While I was beginning to write this post, a scene from the Bollywood movie "Three Idiots" was playing in my mind. Remember a heavily pregnant Mona Singh, Kareena Kapoor's elder sister seething in labour pain, and her father Prof.Sahastrabuddhi yelling at the ambulance service people for not reaching them on time. 
Enter our hero, who is a technology expert. Although the college director has thrown him and his friends out of the premises, he makes sure that he applies his technology expertise to help the Director's ailing daughter. What follows is a sequence that may have never been aired on the Indian movie screen ever. A group of three men helping a pregnant woman deliver a child.
On the other end and right on the edge is the heroine who can't reach her sister because of incessant rains and flooding. She is a doctor,and has an internet connection and a laptop and directs the hero and his friends to safely bring into this world her nephew. If not for the invention of the laptop or internet, our eyes would have never been treated to a scene that was until a few years ago, impossible to be presented to the Indian audience. I remember a lot of traditionally thwarted aunties who might have otherwise hushed and puffed, lauding the sequences by clapping and blowing kisses in the air.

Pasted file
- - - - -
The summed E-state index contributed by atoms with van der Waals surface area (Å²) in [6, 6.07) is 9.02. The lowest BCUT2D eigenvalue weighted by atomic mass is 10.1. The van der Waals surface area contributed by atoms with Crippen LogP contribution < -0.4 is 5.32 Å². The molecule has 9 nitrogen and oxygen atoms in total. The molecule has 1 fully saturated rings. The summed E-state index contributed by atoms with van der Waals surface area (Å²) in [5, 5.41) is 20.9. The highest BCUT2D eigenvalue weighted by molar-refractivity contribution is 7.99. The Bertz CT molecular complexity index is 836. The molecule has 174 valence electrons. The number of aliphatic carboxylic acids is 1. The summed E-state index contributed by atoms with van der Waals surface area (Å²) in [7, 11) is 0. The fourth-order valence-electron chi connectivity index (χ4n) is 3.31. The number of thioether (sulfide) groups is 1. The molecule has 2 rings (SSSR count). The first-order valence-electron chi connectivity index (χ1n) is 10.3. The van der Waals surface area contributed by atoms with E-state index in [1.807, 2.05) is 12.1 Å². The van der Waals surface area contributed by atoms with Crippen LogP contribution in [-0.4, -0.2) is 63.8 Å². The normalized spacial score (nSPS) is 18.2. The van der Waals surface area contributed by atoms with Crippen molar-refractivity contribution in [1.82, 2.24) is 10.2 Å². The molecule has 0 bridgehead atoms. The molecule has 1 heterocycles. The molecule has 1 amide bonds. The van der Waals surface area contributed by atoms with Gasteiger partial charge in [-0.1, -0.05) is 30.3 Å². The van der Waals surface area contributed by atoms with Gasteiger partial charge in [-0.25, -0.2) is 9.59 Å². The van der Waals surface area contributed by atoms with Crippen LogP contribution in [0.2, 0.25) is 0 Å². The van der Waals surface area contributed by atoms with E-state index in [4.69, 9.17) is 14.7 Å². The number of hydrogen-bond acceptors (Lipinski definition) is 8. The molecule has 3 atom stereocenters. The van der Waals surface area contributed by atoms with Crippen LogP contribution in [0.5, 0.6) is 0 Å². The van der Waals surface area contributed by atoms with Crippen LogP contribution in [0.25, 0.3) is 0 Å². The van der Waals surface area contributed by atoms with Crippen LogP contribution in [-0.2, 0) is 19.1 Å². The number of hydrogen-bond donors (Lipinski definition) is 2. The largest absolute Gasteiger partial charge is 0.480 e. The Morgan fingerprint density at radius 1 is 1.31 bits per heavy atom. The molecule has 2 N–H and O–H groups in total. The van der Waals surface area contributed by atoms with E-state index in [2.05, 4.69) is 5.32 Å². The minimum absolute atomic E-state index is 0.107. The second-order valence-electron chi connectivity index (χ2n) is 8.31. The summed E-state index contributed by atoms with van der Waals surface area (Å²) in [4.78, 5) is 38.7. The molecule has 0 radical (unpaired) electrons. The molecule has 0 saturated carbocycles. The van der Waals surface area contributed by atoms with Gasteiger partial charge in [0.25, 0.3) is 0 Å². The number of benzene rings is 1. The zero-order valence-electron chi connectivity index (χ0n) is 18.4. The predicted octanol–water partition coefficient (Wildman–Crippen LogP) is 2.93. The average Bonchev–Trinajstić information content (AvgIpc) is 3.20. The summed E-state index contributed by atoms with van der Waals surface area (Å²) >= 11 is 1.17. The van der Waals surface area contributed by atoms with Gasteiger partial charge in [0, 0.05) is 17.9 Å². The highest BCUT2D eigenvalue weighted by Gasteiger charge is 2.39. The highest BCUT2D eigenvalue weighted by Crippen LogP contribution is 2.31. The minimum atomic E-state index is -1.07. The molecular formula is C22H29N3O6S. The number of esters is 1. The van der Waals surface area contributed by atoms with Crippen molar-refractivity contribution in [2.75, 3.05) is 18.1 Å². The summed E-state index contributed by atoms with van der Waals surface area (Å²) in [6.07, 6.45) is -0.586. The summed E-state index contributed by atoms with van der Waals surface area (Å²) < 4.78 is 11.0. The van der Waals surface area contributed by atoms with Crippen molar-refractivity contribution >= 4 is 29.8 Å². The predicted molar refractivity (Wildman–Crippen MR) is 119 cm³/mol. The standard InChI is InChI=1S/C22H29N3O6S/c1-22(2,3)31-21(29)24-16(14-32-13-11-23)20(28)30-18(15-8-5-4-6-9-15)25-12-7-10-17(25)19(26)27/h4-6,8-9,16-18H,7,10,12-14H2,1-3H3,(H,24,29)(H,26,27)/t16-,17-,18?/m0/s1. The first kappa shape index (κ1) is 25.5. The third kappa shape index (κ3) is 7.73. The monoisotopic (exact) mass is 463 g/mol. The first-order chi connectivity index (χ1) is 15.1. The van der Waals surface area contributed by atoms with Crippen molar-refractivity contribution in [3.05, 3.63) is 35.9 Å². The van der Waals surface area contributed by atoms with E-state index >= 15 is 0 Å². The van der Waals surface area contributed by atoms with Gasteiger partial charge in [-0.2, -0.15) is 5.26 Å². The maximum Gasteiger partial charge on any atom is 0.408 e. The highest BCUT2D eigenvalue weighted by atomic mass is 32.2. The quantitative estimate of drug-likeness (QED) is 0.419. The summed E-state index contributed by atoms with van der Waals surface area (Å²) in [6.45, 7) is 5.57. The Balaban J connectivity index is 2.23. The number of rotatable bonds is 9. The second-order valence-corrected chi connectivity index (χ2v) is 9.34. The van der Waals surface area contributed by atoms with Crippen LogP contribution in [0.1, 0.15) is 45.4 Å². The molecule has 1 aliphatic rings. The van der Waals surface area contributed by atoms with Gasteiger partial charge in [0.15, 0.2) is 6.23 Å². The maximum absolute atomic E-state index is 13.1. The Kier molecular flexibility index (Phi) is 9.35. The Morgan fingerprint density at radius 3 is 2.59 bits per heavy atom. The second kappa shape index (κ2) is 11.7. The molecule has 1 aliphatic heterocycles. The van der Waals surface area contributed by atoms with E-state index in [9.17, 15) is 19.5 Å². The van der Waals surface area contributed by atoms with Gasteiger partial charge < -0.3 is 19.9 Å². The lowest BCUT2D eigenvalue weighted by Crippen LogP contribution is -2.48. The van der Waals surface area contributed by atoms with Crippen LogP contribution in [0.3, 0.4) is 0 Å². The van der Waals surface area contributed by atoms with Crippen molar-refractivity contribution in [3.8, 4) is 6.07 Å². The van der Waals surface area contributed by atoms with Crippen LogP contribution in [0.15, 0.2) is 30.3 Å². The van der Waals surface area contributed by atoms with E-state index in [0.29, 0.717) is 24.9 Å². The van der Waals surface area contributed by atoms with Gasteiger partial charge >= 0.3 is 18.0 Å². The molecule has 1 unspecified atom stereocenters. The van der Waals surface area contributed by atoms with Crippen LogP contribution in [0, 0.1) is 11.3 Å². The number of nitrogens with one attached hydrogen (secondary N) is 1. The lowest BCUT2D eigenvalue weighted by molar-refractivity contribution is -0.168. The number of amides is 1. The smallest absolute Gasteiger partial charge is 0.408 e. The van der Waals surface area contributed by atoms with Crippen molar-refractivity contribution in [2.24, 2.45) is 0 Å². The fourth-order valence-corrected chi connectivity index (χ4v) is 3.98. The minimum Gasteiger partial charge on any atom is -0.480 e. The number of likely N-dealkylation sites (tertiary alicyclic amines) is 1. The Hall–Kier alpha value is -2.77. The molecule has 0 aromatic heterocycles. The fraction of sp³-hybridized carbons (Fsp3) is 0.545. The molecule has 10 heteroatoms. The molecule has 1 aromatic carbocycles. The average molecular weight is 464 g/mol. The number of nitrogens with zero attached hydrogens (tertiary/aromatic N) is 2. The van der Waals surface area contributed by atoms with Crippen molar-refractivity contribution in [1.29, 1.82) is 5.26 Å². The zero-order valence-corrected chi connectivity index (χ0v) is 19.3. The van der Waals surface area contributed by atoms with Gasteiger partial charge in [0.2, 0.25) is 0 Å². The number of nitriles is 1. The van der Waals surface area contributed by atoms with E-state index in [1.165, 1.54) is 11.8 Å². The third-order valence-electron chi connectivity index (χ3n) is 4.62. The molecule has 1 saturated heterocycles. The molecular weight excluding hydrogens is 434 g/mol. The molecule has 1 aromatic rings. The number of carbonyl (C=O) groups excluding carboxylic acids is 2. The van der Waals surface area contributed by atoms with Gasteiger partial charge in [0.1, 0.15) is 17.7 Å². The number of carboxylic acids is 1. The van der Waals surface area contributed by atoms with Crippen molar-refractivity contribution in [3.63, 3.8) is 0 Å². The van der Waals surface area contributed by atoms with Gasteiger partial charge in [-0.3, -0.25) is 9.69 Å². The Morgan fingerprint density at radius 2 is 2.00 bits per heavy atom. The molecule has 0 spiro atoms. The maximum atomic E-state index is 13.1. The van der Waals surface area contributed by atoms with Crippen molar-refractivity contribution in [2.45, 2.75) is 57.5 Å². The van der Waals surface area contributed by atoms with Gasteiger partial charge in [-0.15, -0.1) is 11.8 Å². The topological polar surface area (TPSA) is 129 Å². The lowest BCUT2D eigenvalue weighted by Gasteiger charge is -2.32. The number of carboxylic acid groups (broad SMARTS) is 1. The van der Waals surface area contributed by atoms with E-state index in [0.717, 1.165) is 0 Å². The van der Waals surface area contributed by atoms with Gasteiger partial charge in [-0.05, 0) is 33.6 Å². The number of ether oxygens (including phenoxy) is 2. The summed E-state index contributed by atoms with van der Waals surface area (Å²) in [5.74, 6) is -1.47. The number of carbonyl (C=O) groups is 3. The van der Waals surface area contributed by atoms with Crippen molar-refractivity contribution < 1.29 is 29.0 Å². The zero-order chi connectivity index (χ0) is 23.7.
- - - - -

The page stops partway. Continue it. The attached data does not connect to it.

This is the story of a woman and her family, who could afford medical care, but couldn't get a reach to it, on time. If we were to replace a tee-shirt clad pregnant Mona Singh with a woman from one of the Indian villages battling the pains of labour, much like Mona she is not able to reach a hospital on time,  because the only hospital in her village is miles away from where she stays, then don't you think that this is a leaf from the real life diaries of real Indian women.
Digitizing our villages would cater to the needs of such women, who do not have provisions of basic health care in their village. 

Friday, March 27, 2015

What's in my bucket list?

I wonder why do they call it the "Bucket list"? They should have rather called it a wishlist or travelogue list, if I were to go about revealing it.
Mine is a weird one, which may make you burst into peals of laughter or you may end up calling me a "madwoman". Scientists are mad, after all!

1) Visit atleast 50 countries, especially Egypt, Seychelles, Pakistan, Sweden, Denmark, Netherlands and yes Iceland too. Infact go to all the countries where being a woman is not a sin. You shouldn't be amazed if someday, all of a sudden an interesting section on travel stems from this blog.
2) Head to the most exotic beaches in India, especially those in Diu and Pondicherry. Work has bound me in chains until now, and the only two beaches I've ever seen are in Tamil Nadu and Kerala.